.99¢ DVD's, any titles worth buying?

Discussion in 'DVD' started by Eric Huffstutler, Jul 14, 2005.

  1. Eric Huffstutler

    Eric Huffstutler Screenwriter

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    You can find .99¢ public domain DVD's all over the place now but my question is this. Are there any worth purchasing and have a decent transfer? I am sure there has to be something in the bunch?

    Eric
     
  2. Bradley-E

    Bradley-E Screenwriter

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    I bought THE COLLEGE Buster Keaton DVD at the 99cent store and it ended up being the KINO releasing transfer. The KINO emblem appeared before the film started. It is a decent transfer and for 99cents it is great.
     
  3. Patrick McCart

    Patrick McCart Lead Actor

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    I would avoid any silents on these DVD's if just to honor the quality work done by Kino or Film Preservation Associates. It's not right to support their theft of quality work, even if it is public domain.


    However, I've found Digiview to be a good source for public domain animation, from their own masters.
     
  4. Eric Peterson

    Eric Peterson Cinematographer

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    Agreed! I just don't think it's fair to support a company that is essentially stealing someone else's work.
     
  5. Bradley-E

    Bradley-E Screenwriter

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    I was only replying to the question. When I purchased COLLEGE I had no idea it was a Kino pressing. This company obviously had Kino's permission or I'm sure a lawsuit would be pending. Sorry I brought it up.
     
  6. Eric Peterson

    Eric Peterson Cinematographer

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    Sorry, I wasn't trying to be accusational. Just making a point. When faced with a version that's released by a real company vs. one of these PD outfits, I will always buy the real company's version, no matter how big the price difference is, but that's just me.[​IMG]
     
  7. Malcolm R

    Malcolm R Executive Producer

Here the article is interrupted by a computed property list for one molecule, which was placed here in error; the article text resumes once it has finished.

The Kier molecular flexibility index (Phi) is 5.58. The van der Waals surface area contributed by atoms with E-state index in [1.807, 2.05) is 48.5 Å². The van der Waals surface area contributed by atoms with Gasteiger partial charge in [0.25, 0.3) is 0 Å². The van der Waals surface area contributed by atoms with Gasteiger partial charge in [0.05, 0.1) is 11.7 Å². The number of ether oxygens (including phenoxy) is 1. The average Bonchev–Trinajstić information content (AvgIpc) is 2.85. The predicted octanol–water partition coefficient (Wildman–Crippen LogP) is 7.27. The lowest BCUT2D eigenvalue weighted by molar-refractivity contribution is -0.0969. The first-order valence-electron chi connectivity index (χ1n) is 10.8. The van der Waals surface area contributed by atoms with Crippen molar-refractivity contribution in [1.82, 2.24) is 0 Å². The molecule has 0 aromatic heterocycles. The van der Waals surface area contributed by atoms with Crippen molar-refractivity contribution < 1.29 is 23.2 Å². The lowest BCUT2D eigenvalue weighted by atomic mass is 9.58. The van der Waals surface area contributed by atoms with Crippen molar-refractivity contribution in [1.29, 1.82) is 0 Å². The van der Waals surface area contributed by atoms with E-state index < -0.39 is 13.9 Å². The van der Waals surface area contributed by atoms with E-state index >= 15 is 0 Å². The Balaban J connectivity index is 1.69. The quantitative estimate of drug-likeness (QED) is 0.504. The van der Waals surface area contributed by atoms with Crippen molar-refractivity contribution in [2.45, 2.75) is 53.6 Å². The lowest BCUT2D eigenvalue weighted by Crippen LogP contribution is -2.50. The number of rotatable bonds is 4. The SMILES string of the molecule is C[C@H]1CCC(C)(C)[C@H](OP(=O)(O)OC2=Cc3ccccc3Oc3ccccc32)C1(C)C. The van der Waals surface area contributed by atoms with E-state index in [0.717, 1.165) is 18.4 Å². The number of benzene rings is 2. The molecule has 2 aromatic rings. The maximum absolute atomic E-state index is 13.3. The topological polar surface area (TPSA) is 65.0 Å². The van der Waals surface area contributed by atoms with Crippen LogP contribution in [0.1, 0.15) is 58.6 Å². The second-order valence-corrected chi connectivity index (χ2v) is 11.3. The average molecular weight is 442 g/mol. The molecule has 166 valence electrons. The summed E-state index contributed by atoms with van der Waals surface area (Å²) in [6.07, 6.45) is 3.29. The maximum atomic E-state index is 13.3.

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    If you're only paying 99 cents, the quality of the transfer is really irrelevant.
     
  8. Brian Kidd

    Brian Kidd Screenwriter
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    If you like animation, the disc of Tom and Jerry (the Van Beuren ones, not the cat and mouse) shorts is great. The prints are pretty decent and the animation is along the lines of early Fleischer toons. Frequently surreal and full of music.
     
  9. Jon Martin

    Jon Martin Cinematographer

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    Actually, I would doubt they had Kino's permission. The reason Kino put their name on it (and why some of the companies like Kino put marks in the film to identify it as their transfer) is to see if people are stealing the film which is very common with public domain titles.

    The thing about a lot of PD companies are, they are here and gone pretty quickly. They release a title to the big retailers, with only a name on the product, then close up shop and start up again under a different name. Very hard to be sued.

    I remember reading in the TV Forum how some PD company was releasing some highly wanted TV show on DVD. TVSHOWSONDVD wanted more info on it and they were very uncooperative in giving it to them. Basically, they knew that if word got out widely there were releasing it, they would get caught since they didn't really have the rights.

    I have a lot of the 99 cent DVDs (and the box sets of 50 movies for under $20) and I am sure a lot of them aren't public domain.

    But, a lot of them aren't too bad quality. You get what you paid for though.
     

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